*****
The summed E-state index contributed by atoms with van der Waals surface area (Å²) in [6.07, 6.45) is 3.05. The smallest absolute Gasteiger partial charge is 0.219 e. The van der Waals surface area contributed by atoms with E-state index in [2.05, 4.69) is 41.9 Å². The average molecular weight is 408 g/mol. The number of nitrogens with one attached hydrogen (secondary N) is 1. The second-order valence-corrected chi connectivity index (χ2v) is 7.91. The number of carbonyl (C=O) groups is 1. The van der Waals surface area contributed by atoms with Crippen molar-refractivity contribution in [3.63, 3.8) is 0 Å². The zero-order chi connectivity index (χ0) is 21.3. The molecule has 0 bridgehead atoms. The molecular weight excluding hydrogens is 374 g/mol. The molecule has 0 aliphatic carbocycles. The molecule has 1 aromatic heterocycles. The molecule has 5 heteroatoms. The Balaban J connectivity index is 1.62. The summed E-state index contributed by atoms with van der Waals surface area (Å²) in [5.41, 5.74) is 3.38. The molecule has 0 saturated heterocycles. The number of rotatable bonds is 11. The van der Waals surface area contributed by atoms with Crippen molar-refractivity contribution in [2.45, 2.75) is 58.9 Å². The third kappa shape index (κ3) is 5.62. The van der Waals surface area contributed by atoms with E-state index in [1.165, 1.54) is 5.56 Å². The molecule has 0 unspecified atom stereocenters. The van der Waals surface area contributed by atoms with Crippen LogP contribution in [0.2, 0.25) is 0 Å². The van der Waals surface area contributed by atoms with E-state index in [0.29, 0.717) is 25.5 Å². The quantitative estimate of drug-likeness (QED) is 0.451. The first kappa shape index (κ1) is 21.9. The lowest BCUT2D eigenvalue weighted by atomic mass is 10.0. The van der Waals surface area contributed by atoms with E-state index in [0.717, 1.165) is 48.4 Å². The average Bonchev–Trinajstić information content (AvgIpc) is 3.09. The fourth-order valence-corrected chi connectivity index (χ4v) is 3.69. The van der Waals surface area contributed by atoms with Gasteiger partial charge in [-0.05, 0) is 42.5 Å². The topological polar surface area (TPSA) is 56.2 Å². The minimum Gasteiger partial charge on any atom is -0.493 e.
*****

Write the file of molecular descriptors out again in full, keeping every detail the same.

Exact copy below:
The summed E-state index contributed by atoms with van der Waals surface area (Å²) in [6.07, 6.45) is 3.05. The smallest absolute Gasteiger partial charge is 0.219 e. The van der Waals surface area contributed by atoms with E-state index in [2.05, 4.69) is 41.9 Å². The average molecular weight is 408 g/mol. The number of nitrogens with one attached hydrogen (secondary N) is 1. The second-order valence-corrected chi connectivity index (χ2v) is 7.91. The number of carbonyl (C=O) groups is 1. The van der Waals surface area contributed by atoms with Crippen molar-refractivity contribution in [3.63, 3.8) is 0 Å². The zero-order chi connectivity index (χ0) is 21.3. The molecule has 0 bridgehead atoms. The molecular weight excluding hydrogens is 374 g/mol. The molecule has 0 aliphatic carbocycles. The molecule has 1 aromatic heterocycles. The molecule has 5 heteroatoms. The Balaban J connectivity index is 1.62. The summed E-state index contributed by atoms with van der Waals surface area (Å²) in [5.41, 5.74) is 3.38. The molecule has 0 saturated heterocycles. The number of rotatable bonds is 11. The van der Waals surface area contributed by atoms with Crippen molar-refractivity contribution in [2.45, 2.75) is 58.9 Å². The third kappa shape index (κ3) is 5.62. The van der Waals surface area contributed by atoms with E-state index in [1.165, 1.54) is 5.56 Å². The molecule has 0 unspecified atom stereocenters. The van der Waals surface area contributed by atoms with Crippen LogP contribution in [0.2, 0.25) is 0 Å². The van der Waals surface area contributed by atoms with E-state index in [0.29, 0.717) is 25.5 Å². The quantitative estimate of drug-likeness (QED) is 0.451. The first kappa shape index (κ1) is 21.9. The lowest BCUT2D eigenvalue weighted by atomic mass is 10.0. The van der Waals surface area contributed by atoms with E-state index in [0.717, 1.165) is 48.4 Å². The average Bonchev–Trinajstić information content (AvgIpc) is 3.09. The fourth-order valence-corrected chi connectivity index (χ4v) is 3.69. The van der Waals surface area contributed by atoms with Gasteiger partial charge in [-0.05, 0) is 42.5 Å². The topological polar surface area (TPSA) is 56.2 Å². The minimum Gasteiger partial charge on any atom is -0.493 e.